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INTERNATIONAL

MONETARY
SYSTEM
DEFINITION
The International Monetary System can be defined
as the institutional framework within which
international payments are made, movements of
capital are accommodated and exchange rates
among currencies are determined.
The International Monetary System consists of
laws, rules, monetary standards, instruments, and
institutions that facilitate international trade and
cross-border flow of funds.
Efficient Monetary System
The IMS should address the following problems
efficiently:
Liquidity problem
Degree of stability
Least volatility of exchange rate (exchange risk)

Problem of adjustment (demand-supply imbalance)


Temporary imbalance (war, crop failure, social
unrest)
Structural imbalance
EVOLUTION OF INTERNATIONAL MONETARY
SYSTEM
Bimetallism: before 1875.
Classical Gold Standard: 1875-1914.
Interwar Period: 1915-1944.
Bretton Woods System: 1945-1972
Flexible exchange rate regime: since 1973
Bimetallism: before 1875
The IMS before 1875 can be characterised as
bimetallism in the sense that both gold and
silver were used as international means of
payment and the exchange rate among currencies
were determined by either gold or silver contents.
Classical Gold Standard: 1875-1914
According to the gold exchange standard, only the
United State and the United Kingdom could hold gold
reserves, while other countries could hold both gold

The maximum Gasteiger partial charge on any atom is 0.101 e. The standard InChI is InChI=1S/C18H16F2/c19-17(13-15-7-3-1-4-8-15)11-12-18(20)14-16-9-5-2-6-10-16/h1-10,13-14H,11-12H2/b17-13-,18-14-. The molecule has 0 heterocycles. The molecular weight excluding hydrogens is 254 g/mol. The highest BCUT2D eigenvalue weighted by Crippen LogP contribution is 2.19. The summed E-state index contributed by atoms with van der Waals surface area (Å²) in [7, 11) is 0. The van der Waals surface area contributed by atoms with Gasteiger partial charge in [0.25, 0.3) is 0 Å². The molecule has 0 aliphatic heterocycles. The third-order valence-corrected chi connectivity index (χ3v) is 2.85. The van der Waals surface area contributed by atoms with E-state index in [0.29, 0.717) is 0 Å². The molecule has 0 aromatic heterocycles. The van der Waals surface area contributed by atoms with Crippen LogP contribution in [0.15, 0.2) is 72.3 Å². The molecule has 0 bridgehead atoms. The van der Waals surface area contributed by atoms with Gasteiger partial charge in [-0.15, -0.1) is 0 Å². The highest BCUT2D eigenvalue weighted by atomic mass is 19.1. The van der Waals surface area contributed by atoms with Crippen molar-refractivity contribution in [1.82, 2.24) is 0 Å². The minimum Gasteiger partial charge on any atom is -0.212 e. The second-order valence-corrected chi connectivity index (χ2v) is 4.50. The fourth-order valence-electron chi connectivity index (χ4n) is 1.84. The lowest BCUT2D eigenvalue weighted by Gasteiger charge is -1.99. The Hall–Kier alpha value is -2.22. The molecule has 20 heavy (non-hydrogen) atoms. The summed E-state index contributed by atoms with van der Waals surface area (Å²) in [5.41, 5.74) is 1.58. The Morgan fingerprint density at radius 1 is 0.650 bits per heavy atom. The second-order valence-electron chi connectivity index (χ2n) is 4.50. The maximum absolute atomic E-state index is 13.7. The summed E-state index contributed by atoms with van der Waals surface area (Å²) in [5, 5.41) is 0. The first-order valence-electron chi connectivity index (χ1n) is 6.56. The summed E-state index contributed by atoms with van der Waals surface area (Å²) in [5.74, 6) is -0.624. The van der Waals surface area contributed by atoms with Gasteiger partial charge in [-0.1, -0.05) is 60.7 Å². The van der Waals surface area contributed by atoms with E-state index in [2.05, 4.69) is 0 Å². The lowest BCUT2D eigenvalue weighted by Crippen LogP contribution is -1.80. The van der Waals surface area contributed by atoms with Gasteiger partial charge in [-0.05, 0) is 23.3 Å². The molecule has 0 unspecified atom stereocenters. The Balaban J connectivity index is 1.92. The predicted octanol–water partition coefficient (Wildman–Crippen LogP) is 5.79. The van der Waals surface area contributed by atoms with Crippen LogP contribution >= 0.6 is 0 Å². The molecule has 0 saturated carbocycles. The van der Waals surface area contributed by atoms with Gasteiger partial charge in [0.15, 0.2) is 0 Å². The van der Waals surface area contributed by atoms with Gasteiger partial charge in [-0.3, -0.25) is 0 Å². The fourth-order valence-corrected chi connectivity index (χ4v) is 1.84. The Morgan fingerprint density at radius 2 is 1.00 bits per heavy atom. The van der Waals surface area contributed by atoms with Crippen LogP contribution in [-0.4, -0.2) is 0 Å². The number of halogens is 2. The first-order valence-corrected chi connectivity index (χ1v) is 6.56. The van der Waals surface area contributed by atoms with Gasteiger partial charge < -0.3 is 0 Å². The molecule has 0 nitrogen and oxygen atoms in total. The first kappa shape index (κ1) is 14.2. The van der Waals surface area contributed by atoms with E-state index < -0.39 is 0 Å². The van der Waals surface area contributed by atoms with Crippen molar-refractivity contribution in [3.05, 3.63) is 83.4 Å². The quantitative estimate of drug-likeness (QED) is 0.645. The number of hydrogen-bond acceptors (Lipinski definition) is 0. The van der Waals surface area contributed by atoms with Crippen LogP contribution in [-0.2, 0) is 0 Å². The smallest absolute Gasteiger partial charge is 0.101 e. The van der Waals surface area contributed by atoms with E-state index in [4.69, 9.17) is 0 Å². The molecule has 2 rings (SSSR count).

and U.S. Dollars or British Pound.
Under International Gold Standard system:
1. Gold alone is assured of unrestricted coinage.
2. There is two way convertibility between gold and
currency.
3. Gold may be freely exported or imported.
This system required each country to establish
. Parity with gold
. Or with currencies convertible to gold and the
exchange rate between currencies were fixed.
. E.g. $ 20/ounce of gold = Pound 4/ounce of gold
. Pound 1 = $ 5
Contd...
Advantages
Automatic correction of disequilibrium through
transfer of gold
Inflation (if export > import, gold will flow from
importing country to exporting country)
Balance of payment

Limitations
Limited supply of gold hampered the growth of trade
and investment
Deflationary pressure
Govt can abandon maintaining gold standard in
order to pursue their national objective.
Interwar Period: 1915-1944
WWI ended the classical gold standard in 1914.
Major country like Britain, France, Germany,
Russia etc. Suspended redemption of bank
notes in gold.
Many country like Germany, Poland etc suffered
hyperinflation.
Country devalued their currencies in order to
gain advantages in world export market.
All these development hindered international
trade and also adversely affected the global
economic growth.
The Bretton Woods System: 1945-1972
In 1944, the International Monetary Fund (IMF) was
created by an international agreement called the
Bretton Woods Agreement because it was signed
at Bretton Woods, New Hampshire.
The objectives of IMF were to:
Promote exchange rate stability
Maintain orderly exchange rate arrangements
Avoid competitive currency devaluations
Assist in the elimination of exchange restrictions
Create standby reserves
This system required that each country should fix a
par value of its currency in relation to the U.S.
Dollar, which was pegged to gold at USD 35/ounce.
Contd..
Also known as fixed exchange rate system and
adjustable peg system.
Countries were allowed to devalue their
currencies if they experienced fundamental
disequilibrium,.
The Bretton Woods Agreement allowed exchange
rates to fluctuate in a 1% band around the
chosen parity value.